The Time I Destroyed A Drunk Guy's Camera

I will never forget the first day I was called a D*ke.

It was the Summerof 1999 and I had just come out.

As I emerged from the only bar in town that served me alcohol at 19, I reached back to grab my girlfriend’s hand. It was just after 2AM and we were buzzed and wired from spending the evening dancing to the latest Brit Pop tunes.

Three college-aged white guys passed us on the sidewalk and one immediately stopped and turned around. He had a disposable camera in his hand and a stoned smile spread across his face. He looked as us with excitement as he called out to his friends, “Look! D*kes!”

He then held the camera to his eye, began to slowly walk backwards as we approached him and began taking pictures as quickly as he could, laughing as he did. Click. School. Click. Scroll.

Without thinking and with more than a little alcohol on board, I quickly covered the distance between us. I snatched the camera from his hand and stared into his now shocked face.

“I am a lesbian and this is my girlfriend. I am not a f*cking spectacle. I am not here for your amusement or your scrapbook. I am a human being who has as much right to walk down these streets without being harassed as you do, so F*ck You!”

With that I threw the camera into the busy street, while the three guys, my girlfriend and the entirety of the bar looked on.

Time seemed to stop as soon as the camera left my hand. We all remained silent as a car quickly smashed the camera to pieces. I will never forget watching the pieces of the camera bounce up and down on the asphalt as we stared in disbelief.

Panic immediately replaced anger once I realized what I had done. I had just destroyed this drunk guys camera!

“You b**ch!” He spat as he stared coldly into my eyes and took a step toward me.

Alcohol once again took the reins and I began to taunt my much larger, much stronger opponent. “What are you gonna do, huh? What are you gonna do?”

He was pissed and baffled. His friends grabbed his arms and convinced him it wasn’t worth it...that i wasn’t worth it. I was just “some crazy d*ke.”

Little did I know that would be the first of many times I would experience such hatred as a lesbian. Little did I know that test was to be the first of many.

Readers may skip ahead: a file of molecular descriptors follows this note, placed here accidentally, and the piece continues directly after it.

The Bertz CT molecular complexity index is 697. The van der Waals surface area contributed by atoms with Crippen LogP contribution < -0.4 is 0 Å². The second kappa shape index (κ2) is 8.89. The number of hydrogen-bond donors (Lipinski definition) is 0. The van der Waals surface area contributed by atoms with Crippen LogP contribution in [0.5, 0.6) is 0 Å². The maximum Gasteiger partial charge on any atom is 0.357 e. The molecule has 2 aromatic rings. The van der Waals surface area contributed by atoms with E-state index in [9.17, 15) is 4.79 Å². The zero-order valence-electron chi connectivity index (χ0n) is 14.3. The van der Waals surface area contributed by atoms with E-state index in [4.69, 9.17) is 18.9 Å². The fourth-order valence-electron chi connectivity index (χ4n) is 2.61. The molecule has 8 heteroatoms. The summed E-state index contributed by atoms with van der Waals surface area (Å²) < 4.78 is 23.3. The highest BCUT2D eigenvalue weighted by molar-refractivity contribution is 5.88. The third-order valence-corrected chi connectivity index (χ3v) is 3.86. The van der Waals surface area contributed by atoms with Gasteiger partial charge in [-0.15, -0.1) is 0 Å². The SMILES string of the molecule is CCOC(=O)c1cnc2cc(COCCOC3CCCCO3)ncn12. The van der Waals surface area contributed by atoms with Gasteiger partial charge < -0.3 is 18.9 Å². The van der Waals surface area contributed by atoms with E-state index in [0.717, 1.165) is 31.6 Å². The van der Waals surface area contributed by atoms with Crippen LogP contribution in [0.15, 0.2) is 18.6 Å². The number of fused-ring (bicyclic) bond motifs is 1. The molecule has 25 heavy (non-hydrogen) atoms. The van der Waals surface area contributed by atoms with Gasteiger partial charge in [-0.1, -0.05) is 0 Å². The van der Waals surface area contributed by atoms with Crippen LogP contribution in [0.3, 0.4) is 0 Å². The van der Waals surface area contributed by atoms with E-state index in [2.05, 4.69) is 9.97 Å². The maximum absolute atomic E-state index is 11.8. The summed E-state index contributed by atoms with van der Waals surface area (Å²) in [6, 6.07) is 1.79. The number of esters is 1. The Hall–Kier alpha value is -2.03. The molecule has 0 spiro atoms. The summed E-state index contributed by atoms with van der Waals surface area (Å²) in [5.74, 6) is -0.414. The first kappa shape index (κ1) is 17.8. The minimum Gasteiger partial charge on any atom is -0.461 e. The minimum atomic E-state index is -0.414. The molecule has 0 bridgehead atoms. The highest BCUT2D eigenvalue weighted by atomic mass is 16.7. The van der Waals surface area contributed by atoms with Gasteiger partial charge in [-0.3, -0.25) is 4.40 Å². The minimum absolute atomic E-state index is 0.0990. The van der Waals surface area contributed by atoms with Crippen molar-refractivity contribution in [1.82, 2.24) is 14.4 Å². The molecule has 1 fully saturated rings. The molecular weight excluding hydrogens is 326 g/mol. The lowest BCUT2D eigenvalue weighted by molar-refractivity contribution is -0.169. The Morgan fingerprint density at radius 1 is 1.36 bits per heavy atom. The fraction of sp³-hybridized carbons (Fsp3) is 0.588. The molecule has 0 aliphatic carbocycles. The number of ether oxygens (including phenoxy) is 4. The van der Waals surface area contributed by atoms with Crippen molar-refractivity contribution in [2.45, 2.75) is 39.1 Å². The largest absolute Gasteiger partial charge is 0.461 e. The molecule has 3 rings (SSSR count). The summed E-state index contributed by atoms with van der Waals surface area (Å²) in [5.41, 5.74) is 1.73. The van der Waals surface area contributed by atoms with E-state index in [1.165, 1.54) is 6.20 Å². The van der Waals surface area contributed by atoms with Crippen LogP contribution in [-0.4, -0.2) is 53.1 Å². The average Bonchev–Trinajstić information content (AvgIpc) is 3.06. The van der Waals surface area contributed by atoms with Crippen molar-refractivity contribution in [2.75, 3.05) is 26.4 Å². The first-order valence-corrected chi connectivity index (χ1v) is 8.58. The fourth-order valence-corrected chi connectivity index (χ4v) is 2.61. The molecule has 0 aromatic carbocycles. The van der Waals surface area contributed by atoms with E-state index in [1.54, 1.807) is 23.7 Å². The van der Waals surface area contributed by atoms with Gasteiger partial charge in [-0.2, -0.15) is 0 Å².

Today is National Coming Out Day and the world has changed significantly in many ways and is also eerily still the same.

I’m truly grateful that we now live a much more accepting society. As a mother of three small children, I am grateful to see the progress our nation has begun to make with regard to LGBTQ rights, however, every other day it seems we take a step backwards.

One day we are given the right to marry and the next that right is taken away. One day, we celebrate our transgender men and women in military and the next day, they are told they cannot serve. One day we read a story of another beautiful same sex couple getting married and the next we see the face of a transgender women of color who has been murdered. One day we see the gay high schooler crowned Homecoming King and the next day, we here the story of a gay child being bullied until she decided suicide was the only option.

Today there will be many children and adults in our beautiful nation that have or will choose to heroically embrace their authentic self and claim their sexuality or gender identity. Today, others will choose the battle to be too much and they will choose death.

This day tears at my heart, for I know today both tears of joy and tears of betrayal will be shed. I know people will experience freedom and acceptance, while others will experience being disowned or feel the torment to be too great.

The best way we can help our LGBTQ brothers and sisters is to speak up.

Don’t wait to be asked.

Their are children all over this country today are not just asking you. They are begging you to tell them they are OK, that they are beautiful and perfect just as they are.

Be the person who makes today the day they feel strong enough to keep going. Be the person who makes today the day they decide to hide no longer. be the person who makes them believe enough in their own happiness to begin to truly live.

Use your voice today to save a life, to provide hope, to give strength, to change the world.

Every day we each have the power to change the world and today is the day you focus your efforts on our LGBTQ brothers and sisters.